with their residents and staff to find out more about what they are doing to meet the housing, care and support needs of older citizens from the two respective communities. Also, in attendance were Khalid Mair from BME London Landlords and Michael Da Costa from the Housing Diversity Network.

From L-R Chaya Spitz CEO AIHA, Aziz Rahim CEO NLM, Abdul Ravat Chair of National Housing Federation’s Older Persons Housing Group, Khalid Mair BME London Landlords, Yahya Hafesji Chair NLM

The interaction with residents was a real highlight as they explained to the Taskforce visitors what it was like to live attheir respective homes, how it compared to their lives before they moved in and discuss the wider services of theirsocial landlords on issues like loneliness and assistance with welfare advice. They also highlighted what they hope to seefrom the Taskforce as it draws its work to a close. The final report with recommendations is scheduled to reach government by the Summer of 2024.

The tour included visiting:

 51-53 Cazenove Road – a sheltered scheme managed by NLM which was a result of a stock transfer from a larger provider.
 Fradel Lodge – a supported housing scheme for older people, which is part of the Schonfeld Square complex, managed by AIHA, the largest Orthodox Jewish care facility in Europe with 85 homes for older people alongside 59 general needs homes.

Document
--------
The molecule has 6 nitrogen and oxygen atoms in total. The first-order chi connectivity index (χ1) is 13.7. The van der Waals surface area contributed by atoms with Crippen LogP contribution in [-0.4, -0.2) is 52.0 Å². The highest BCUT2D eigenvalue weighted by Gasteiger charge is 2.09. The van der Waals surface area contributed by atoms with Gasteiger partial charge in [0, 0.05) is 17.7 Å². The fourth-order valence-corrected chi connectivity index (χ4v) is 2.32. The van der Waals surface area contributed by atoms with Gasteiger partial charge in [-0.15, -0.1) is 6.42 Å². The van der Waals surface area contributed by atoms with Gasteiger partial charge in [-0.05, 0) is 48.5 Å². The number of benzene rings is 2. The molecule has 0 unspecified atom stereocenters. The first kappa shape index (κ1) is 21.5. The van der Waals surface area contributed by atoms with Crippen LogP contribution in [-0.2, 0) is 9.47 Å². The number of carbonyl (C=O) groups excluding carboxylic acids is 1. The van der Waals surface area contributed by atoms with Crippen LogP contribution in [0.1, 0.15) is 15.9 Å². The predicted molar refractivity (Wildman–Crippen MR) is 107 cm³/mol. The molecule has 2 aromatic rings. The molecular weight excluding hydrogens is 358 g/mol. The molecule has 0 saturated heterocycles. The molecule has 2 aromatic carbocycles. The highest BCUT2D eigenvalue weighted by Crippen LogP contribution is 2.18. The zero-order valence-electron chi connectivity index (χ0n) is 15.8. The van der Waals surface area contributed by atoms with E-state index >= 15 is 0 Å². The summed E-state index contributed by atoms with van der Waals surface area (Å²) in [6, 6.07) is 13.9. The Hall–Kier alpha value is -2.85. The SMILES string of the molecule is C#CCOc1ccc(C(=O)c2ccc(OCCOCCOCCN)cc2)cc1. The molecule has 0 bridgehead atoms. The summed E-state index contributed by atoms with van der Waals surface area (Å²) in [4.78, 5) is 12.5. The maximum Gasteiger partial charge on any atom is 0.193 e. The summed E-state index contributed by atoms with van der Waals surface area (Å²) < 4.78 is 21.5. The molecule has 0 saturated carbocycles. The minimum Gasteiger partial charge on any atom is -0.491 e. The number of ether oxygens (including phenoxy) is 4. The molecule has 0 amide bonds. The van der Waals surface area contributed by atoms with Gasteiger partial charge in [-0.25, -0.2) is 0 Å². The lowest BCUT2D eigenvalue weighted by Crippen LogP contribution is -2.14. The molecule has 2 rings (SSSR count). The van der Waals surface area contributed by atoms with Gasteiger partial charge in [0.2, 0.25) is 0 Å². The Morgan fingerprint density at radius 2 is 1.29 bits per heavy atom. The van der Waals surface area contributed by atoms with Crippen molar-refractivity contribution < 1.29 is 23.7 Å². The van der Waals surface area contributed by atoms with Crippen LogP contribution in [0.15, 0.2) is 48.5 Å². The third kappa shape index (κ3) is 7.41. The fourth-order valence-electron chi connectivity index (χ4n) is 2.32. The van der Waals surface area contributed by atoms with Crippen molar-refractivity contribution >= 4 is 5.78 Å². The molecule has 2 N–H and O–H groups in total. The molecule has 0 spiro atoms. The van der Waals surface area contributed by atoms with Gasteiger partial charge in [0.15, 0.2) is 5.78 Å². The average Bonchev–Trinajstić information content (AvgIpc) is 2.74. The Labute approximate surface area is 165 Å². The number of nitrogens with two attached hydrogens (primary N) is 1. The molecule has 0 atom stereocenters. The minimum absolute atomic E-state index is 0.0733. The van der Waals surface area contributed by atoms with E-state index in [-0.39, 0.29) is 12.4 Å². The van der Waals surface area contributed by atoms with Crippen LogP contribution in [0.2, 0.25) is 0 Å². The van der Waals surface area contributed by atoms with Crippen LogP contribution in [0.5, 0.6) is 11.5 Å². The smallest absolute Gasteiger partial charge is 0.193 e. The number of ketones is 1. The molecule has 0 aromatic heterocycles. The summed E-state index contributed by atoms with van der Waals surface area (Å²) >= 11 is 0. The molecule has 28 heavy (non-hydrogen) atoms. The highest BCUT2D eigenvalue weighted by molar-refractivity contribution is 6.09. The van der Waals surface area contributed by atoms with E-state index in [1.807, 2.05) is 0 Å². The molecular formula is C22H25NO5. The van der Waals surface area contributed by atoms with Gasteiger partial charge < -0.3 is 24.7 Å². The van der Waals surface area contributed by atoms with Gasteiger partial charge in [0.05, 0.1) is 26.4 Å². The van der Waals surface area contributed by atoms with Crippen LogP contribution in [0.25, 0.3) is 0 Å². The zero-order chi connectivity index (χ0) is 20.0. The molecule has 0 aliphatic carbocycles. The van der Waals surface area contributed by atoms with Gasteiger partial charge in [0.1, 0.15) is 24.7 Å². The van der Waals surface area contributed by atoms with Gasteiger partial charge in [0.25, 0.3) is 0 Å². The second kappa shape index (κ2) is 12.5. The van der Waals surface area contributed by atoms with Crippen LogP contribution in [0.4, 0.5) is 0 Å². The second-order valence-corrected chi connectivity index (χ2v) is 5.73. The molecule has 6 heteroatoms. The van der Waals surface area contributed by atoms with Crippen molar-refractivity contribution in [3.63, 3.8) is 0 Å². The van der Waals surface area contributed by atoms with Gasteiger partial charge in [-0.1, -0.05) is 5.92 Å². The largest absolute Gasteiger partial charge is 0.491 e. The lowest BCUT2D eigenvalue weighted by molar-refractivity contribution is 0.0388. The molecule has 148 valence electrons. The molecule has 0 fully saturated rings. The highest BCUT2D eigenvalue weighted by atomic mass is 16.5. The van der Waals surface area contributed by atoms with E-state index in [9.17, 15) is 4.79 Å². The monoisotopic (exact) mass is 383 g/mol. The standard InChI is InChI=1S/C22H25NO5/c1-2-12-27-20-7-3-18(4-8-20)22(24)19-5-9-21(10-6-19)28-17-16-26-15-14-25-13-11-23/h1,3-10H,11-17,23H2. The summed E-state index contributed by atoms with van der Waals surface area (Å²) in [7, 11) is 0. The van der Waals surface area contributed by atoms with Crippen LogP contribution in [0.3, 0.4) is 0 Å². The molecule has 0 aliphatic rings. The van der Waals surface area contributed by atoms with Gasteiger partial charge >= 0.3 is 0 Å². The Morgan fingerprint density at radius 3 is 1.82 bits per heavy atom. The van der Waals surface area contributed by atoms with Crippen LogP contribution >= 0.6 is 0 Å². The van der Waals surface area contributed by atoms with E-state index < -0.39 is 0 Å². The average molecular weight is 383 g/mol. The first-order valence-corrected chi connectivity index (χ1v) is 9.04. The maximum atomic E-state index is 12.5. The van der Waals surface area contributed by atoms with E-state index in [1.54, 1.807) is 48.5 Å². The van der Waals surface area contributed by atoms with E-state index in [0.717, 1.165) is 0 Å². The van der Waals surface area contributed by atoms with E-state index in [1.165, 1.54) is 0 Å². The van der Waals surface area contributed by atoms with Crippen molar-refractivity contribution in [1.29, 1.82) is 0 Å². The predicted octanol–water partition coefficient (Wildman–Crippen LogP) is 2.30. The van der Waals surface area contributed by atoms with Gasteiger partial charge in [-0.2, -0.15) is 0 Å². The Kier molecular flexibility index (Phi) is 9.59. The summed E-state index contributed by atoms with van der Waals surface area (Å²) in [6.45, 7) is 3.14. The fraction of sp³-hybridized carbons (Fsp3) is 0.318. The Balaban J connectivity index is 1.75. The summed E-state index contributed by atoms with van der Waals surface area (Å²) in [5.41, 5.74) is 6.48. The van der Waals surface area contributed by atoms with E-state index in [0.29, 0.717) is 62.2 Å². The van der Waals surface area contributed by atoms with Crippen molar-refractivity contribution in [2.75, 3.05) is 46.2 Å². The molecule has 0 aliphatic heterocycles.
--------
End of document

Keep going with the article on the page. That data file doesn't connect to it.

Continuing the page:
Professor Meyer had the following message:
“As demographics shift, we urgently need tailored housing solutions for older people across England, especially those from faith and social minority groups. It was an absolute pleasure to visit Cazenove Road and Fradel Lodge – learn about their histories, celebrate their founders, and speak with residents and staff about their positive experiences of living and working there. Seeing the Muslim Community and the Orthodox Jewish Community work in harmony was truly uplifting,
especially during these troubled times. I left with a sense of renewed hope”.

Chaya Spitz OBE, Chief Executive of Agudas Israel Housing Association said:
“It was a pleasure sharing AIHA’s work with the leaders of the Older Person’s Housing Taskforce. Culturally specific provision for older people is a very important part of AIHA’s work and hugely enhances the lives of our older tenants and residents. We have a proud history of friendship and collaboration with NLM and other locally based Muslim groups and will continue to work together to enrich our services”.

Aziz Rahim, Chief Executive of North London Muslim Housing Association said: